In addition to the print editions, numerous titles are also or only electronically available. In the catalog these can be recognised by the button “Volltext@TUHH”. The link to this button leads to the download offer of the respective publisher.
The contents can be downloaded as PDF (partly also as EPUB), either article by article or as a whole book, depending on the publisher’s specifications. For licensing reasons, this is only possible from the TUHH Intranet.
Students of the TUHH can use e-books through the university intranet. At present, this is possible either via a computer on campus or while being in the TUHH’s WIFI.
You can also access our eMedia from home – but you must have a VPN connection for this. Most publishers now also offer authentication via the single sign-on “Shibboleth”. You do not need a VPN connection for that.
Instructions for using the eMedia in the campus network and from home can be found here!
Our tub.find catalogue helps you find information for your studies: 470,000 printed media with location and availability at a glance!
What does that mean? The hit list already shows you what can be borrowed, ordered or reserved (free of charge).
In the catalogue you will also find our digital offer, such as licensed e-books, journals and articles as well as Open Access publications.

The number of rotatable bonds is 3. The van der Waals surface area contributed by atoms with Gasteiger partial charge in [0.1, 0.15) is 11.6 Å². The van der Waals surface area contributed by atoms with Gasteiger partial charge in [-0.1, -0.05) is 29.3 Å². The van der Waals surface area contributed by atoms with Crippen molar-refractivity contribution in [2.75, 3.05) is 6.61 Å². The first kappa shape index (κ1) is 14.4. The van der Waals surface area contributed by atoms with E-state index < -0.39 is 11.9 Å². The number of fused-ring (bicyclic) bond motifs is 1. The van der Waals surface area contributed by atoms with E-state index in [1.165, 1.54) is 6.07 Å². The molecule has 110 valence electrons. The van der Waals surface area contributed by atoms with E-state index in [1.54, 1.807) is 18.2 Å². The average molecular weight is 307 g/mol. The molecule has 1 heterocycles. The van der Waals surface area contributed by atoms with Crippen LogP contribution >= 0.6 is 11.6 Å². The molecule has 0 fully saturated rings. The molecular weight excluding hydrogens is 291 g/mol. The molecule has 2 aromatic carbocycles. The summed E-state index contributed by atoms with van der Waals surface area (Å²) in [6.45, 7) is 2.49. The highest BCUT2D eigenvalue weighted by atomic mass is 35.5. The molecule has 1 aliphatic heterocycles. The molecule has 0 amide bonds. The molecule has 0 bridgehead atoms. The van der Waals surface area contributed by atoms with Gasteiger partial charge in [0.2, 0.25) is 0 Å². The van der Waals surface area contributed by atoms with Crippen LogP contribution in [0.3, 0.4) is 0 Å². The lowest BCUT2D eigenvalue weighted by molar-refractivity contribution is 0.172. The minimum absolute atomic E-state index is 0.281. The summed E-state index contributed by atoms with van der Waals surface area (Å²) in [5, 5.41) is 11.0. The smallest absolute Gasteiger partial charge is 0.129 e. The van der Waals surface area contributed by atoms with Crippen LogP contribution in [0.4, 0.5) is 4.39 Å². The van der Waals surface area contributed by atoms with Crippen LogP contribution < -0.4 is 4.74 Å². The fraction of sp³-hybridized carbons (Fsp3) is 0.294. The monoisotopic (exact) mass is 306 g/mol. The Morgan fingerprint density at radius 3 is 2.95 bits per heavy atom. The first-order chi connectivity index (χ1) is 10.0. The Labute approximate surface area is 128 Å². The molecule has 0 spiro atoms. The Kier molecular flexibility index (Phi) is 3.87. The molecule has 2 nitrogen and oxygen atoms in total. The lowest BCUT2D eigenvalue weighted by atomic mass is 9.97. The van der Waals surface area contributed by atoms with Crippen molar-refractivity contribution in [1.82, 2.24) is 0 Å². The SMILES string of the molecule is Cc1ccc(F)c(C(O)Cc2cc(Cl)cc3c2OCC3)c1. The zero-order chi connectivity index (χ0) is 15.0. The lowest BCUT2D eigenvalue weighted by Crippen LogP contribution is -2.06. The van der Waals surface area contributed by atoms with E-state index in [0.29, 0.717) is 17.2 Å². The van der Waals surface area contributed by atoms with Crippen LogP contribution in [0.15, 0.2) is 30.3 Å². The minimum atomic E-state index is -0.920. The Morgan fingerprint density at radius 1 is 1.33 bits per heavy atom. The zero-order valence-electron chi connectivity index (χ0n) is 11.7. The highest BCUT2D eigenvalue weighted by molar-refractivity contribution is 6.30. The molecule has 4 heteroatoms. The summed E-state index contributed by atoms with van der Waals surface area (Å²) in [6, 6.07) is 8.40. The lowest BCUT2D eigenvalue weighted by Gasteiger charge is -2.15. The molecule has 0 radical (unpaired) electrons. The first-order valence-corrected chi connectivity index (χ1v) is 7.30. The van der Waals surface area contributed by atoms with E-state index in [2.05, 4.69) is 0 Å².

You can limit your results according to criteria such as print, online, no articles, articles only, author, language.
Media that are not freely accessible can be requested free of charge by clicking on the button ‘order’. As soon as your book arrives at the collection shelf, you will receive an e-mail. Within seven weekdays it can be borrowed by self-checkout. After that, it will be returned to the location.
Introductury literature to start studying or even for the first exams, can be found in the textbook collection in the left area of the reading room on the ground floor. The books are in alphabetical order of the subject groups.The first shelf block begins with Agricultural Sciences (AG), in the middle block can be found Mathematics (MA) and Mechanical Engineering (MS), on the window side rear follow for example Process Technology (VT) and Materials Sciences (WK).
There are often a large number of circulating library copies of a title in the textbook collection. That way we can provide as many students as possible with copies.
If you cannot find any more loan copies, there are other possibilities: search the catalog under the author and title for an electronic edition. In any case, there is at least one “reference copy” for each textbook title. This may not be borrowed, so that it can always be used in the reading room during opening hours.
And it is always possible to send us a book request for purchase by the library!
You can borrow books from the self-checkout stations. Only a few books, so-called reference copies, as well as journals are not available for loan. Check out and returns of media are possible throughout the opening hours weekdays and weekends.
You will find the stations in the entrance area. This is how borrowing works:
place the book on the glass plate (also in a stack)
Tap on „lending“
Read or type in the barcode of the library card
Enter the password using the screen or keyboard
After posting, close your account by tapping on “Done”.